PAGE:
I, for one, had the opportunity to do so, and I admit that when I looked through the rusty guard rails, down on the forest some two hundred meters below, my knees went weak. The VR technology is the perfect application for this project, and definitely doesn’t cause any discomfort – maybe apart from the eye-storming white light covering the whole screen when you walk into a wall. The devs have done a proper good job – photographing individual locations thousands of times and then importing them into virtual reality with unprecedented detail: you can look at every rag lying on the school’s floor or read announcements hanging on the walls. Chernobyl VR Project does a perfect job driving home the point that the Zone is an exceptionally grim place with an extraordinary atmosphere – even without any mutants. The goggles practically had to be removed from my head by force – otherwise I would just roam the locations for eternity, and the project would never be finished.

If you’re curious how much radiation you would absorb when standing in a certain place, the Geiger Counter can provide an answer. - 2016-06-21
If you’re curious how much radiation you would absorb when standing in a certain place, the Geiger Counter can provide an answer.

Even though not everything is actually polished. So far, there’s actually no audio layer in this game, save for the sound of footsteps and the guide’s monologues. The devs assure that the game will have an ambient soundtrack when it’s released, and I like that idea – playing in total silence doesn’t work well for the mood. The VR technology isn’t as advanced yet as to provide sharp visuals in the goggles – during my trip to Chernobyl I felt like in a movie from the 90s. However, you can quickly get over this.

The Farm 51 did manage to refrain themselves from diversifying the Zone’s fauna with a couple of mutants, but the ghastly and grim atmosphere of desolation doesn’t let you feel too comfortable. - 2016-06-21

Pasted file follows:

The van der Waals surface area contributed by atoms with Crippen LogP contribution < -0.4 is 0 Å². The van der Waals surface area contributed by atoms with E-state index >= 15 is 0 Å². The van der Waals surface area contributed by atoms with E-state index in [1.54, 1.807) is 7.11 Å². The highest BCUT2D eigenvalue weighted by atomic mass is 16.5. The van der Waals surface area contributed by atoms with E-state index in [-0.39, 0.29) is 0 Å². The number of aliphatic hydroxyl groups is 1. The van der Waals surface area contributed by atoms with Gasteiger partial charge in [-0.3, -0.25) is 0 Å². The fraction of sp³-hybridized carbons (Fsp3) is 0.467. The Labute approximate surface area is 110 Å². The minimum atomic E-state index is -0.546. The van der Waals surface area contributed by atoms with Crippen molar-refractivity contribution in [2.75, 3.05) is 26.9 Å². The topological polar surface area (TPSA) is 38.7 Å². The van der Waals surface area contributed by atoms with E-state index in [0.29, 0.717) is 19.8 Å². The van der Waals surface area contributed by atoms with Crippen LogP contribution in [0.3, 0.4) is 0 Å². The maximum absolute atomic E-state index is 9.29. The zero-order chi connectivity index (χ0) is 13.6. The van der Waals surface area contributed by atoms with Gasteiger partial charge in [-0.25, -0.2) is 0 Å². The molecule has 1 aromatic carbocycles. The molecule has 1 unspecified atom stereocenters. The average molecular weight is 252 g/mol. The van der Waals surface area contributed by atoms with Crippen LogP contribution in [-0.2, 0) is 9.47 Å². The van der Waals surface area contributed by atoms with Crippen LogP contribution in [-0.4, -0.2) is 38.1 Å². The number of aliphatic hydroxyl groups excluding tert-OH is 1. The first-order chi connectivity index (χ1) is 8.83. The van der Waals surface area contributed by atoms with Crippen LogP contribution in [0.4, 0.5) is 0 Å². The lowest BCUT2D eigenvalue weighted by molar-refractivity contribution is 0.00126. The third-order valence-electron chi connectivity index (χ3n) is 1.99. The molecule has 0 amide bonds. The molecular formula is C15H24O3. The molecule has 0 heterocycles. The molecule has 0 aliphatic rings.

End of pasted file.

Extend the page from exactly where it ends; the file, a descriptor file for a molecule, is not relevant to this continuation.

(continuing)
The Farm 51 did manage to refrain themselves from diversifying the Zone’s fauna with a couple of mutants, but the ghastly and grim atmosphere of desolation doesn’t let you feel too comfortable.

Despite these lesser shortcomings, I’ve had a great time trying out Chernobyl VR Project. But... perhaps “having a great time” isn’t the best way to describe the experience. The project by The Farm 51 is an amazing source of knowledge about the disaster and the fate of people affected by it, and at the same time, one of the few virtual tours that I genuinely enjoyed. The somber atmosphere of solitude is very pronounced, at every inch of the “game” world. While it still has some rough edges, Chernobyl VR is already a great project. Too bad it will probably reach only a handful of players.

Jakub Mirowski | Gamepressure.com

Mechwarrior 5 Can Be a Thrill - If You've Never Played Games
Mechwarrior 5 Can Be a Thrill - If You've Never Played Games

game review

Mechwarrior series comes back after years with a number suggesting a game that takes advantage of years of development and iterations of previous installments. Unfortunately, the only mildly interesting reaction to this game can be a yawn.

Microsoft Flight Simulator 2020 Review – The Biggest Sandbox Ever
Microsoft Flight Simulator 2020 Review – The Biggest Sandbox Ever

game review

The whole planet, one mouse click away, at your own home. The world's greatest metropolises in a next-generation setting, completely realistic and scailed. Flight Simulator 2020 is a prelude to the next generation of games.

Animal Crossing: New Horizons Review – Just Chill, Relax and Play
Animal Crossing: New Horizons Review – Just Chill, Relax and Play

game review

Animal Crossing: New Horizons will become part of your daily routine. Besides work, school, lunches and meetings with friends, you will catch butterflies and fish every day. And you're gonna enjoy it, because it's one of the best games of the year.

See/Add Comments